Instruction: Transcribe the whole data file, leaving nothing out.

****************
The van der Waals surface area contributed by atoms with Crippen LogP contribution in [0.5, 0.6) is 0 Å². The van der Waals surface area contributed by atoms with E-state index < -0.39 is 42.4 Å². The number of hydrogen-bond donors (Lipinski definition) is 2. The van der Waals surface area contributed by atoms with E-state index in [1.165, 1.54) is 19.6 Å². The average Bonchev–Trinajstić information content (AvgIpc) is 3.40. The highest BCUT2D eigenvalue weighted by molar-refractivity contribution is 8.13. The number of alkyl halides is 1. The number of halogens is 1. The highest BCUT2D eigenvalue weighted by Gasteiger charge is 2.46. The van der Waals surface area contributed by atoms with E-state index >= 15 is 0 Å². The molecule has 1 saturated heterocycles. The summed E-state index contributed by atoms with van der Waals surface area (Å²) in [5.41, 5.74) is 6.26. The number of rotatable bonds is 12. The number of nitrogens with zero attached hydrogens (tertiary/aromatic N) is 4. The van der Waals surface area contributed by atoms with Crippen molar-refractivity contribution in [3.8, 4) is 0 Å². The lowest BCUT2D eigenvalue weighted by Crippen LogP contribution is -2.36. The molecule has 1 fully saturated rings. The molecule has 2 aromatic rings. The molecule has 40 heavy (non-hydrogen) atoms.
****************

The van der Waals surface area contributed by atoms with Crippen LogP contribution in [0.5, 0.6) is 0 Å². The van der Waals surface area contributed by atoms with E-state index < -0.39 is 42.4 Å². The number of hydrogen-bond donors (Lipinski definition) is 2. The van der Waals surface area contributed by atoms with E-state index in [1.165, 1.54) is 19.6 Å². The average Bonchev–Trinajstić information content (AvgIpc) is 3.40. The highest BCUT2D eigenvalue weighted by molar-refractivity contribution is 8.13. The number of alkyl halides is 1. The number of halogens is 1. The highest BCUT2D eigenvalue weighted by Gasteiger charge is 2.46. The van der Waals surface area contributed by atoms with E-state index >= 15 is 0 Å². The molecule has 1 saturated heterocycles. The summed E-state index contributed by atoms with van der Waals surface area (Å²) in [5.41, 5.74) is 6.26. The number of rotatable bonds is 12. The number of nitrogens with zero attached hydrogens (tertiary/aromatic N) is 4. The van der Waals surface area contributed by atoms with Crippen molar-refractivity contribution in [3.8, 4) is 0 Å². The lowest BCUT2D eigenvalue weighted by Crippen LogP contribution is -2.36. The molecule has 1 fully saturated rings. The molecule has 2 aromatic rings. The molecule has 40 heavy (non-hydrogen) atoms.